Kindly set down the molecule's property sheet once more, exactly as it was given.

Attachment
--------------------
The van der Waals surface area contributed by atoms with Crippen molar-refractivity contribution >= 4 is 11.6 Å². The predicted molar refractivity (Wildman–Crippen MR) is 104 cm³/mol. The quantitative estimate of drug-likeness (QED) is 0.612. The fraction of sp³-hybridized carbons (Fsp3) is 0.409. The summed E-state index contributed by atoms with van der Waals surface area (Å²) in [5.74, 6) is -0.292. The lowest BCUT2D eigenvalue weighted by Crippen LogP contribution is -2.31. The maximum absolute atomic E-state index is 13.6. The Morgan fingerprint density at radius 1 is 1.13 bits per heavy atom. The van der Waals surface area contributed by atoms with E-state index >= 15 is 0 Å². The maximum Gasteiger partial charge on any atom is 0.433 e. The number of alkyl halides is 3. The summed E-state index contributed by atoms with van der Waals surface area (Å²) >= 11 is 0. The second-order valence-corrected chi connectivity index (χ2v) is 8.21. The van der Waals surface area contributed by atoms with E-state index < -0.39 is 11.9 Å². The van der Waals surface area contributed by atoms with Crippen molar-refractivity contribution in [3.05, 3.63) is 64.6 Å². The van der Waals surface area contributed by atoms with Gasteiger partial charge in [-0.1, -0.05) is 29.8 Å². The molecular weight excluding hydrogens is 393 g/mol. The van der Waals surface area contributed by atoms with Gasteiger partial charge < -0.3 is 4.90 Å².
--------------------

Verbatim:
The van der Waals surface area contributed by atoms with Crippen molar-refractivity contribution >= 4 is 11.6 Å². The predicted molar refractivity (Wildman–Crippen MR) is 104 cm³/mol. The quantitative estimate of drug-likeness (QED) is 0.612. The fraction of sp³-hybridized carbons (Fsp3) is 0.409. The summed E-state index contributed by atoms with van der Waals surface area (Å²) in [5.74, 6) is -0.292. The lowest BCUT2D eigenvalue weighted by Crippen LogP contribution is -2.31. The maximum absolute atomic E-state index is 13.6. The Morgan fingerprint density at radius 1 is 1.13 bits per heavy atom. The van der Waals surface area contributed by atoms with E-state index >= 15 is 0 Å². The maximum Gasteiger partial charge on any atom is 0.433 e. The number of alkyl halides is 3. The summed E-state index contributed by atoms with van der Waals surface area (Å²) >= 11 is 0. The second-order valence-corrected chi connectivity index (χ2v) is 8.21. The van der Waals surface area contributed by atoms with E-state index < -0.39 is 11.9 Å². The van der Waals surface area contributed by atoms with Crippen molar-refractivity contribution in [3.05, 3.63) is 64.6 Å². The van der Waals surface area contributed by atoms with Gasteiger partial charge in [-0.1, -0.05) is 29.8 Å². The molecular weight excluding hydrogens is 393 g/mol. The van der Waals surface area contributed by atoms with Gasteiger partial charge < -0.3 is 4.90 Å².